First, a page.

According to the report, 25% of product purchase decisions are led by cultural relevance. A brand attaching itself to culture, which the study also learned is a term as big as the side of a barn, is nearly as important as having a strong brand image.
Brands fight for mindshare and this research indicates that there is an opportunity for companies to tap into the power of culture. The survey asked 865 consumers about their opinions regarding brand involvement with culture, and perhaps not surprisingly, the survey found that the brands that are “culturally relevant are brands that align well with cultural events, promote trends that define today’s culture, and support social issues that benefit everyone.”
Not just that consumers are OK with it, but consumers think it’s important for being involved—giving back, philanthropy this pointing out that a survey found that 58% of consumers agree that brands should be philanthropic. “A lot of consumers expect it for brands to be involved.
But what “culture” means has shifted. The research looked at definitions of “culture” and found that 83% of consumers think of the term as something beyond the traditional notions of family, food, language, or religion. Instead, respondents also include “pop culture” (music, arts, social trends, etc) and “current affairs” (sports, current events, politics) into the culture bucket. Brands, the survey suggests, should take notice.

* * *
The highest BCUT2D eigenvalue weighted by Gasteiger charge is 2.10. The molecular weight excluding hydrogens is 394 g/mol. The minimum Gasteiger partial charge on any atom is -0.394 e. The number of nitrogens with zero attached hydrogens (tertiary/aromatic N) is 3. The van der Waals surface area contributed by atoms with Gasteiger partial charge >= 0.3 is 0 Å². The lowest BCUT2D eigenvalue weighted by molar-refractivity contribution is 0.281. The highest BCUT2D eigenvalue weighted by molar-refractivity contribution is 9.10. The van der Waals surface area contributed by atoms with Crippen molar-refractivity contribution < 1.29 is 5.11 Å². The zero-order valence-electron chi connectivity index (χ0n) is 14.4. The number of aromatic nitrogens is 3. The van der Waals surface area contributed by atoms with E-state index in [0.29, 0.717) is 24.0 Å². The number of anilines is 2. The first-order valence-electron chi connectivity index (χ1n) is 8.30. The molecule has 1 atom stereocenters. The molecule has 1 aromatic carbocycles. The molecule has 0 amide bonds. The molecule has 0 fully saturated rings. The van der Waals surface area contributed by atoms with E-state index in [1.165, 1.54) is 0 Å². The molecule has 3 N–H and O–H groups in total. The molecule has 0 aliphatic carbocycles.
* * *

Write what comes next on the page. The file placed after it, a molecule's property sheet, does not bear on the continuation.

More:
Culture, according to Stephanie Prager, global head of agency development at Twitter, “is broad-based, and how you identify what those cultural moments are that are relevant and resident to your brand is where we start to be able to be more targeted in how brands can actually inject and interject themselves in those moments.”
While product price represented 25% of a consumer’s purchasing decision making, the perception of a brand—the brand attributes and qualities—pushes 31% of the decision-making process.And that’s where there’s opportunity for brands.
Greg Longstreet, CEO of Del Monte, explained how the packaged food company has put “sustainability” at the heart of its messaging. Its recent campaign, Growers of Good, is a “holistic approach” to working with family farmers, protecting the environment and producing nutritious foods, Longstreet said.
“It’s very much interwoven in our values and beliefs,” he said, adding the company has increased its marketing spend 25% on media to support the Growers of Good message.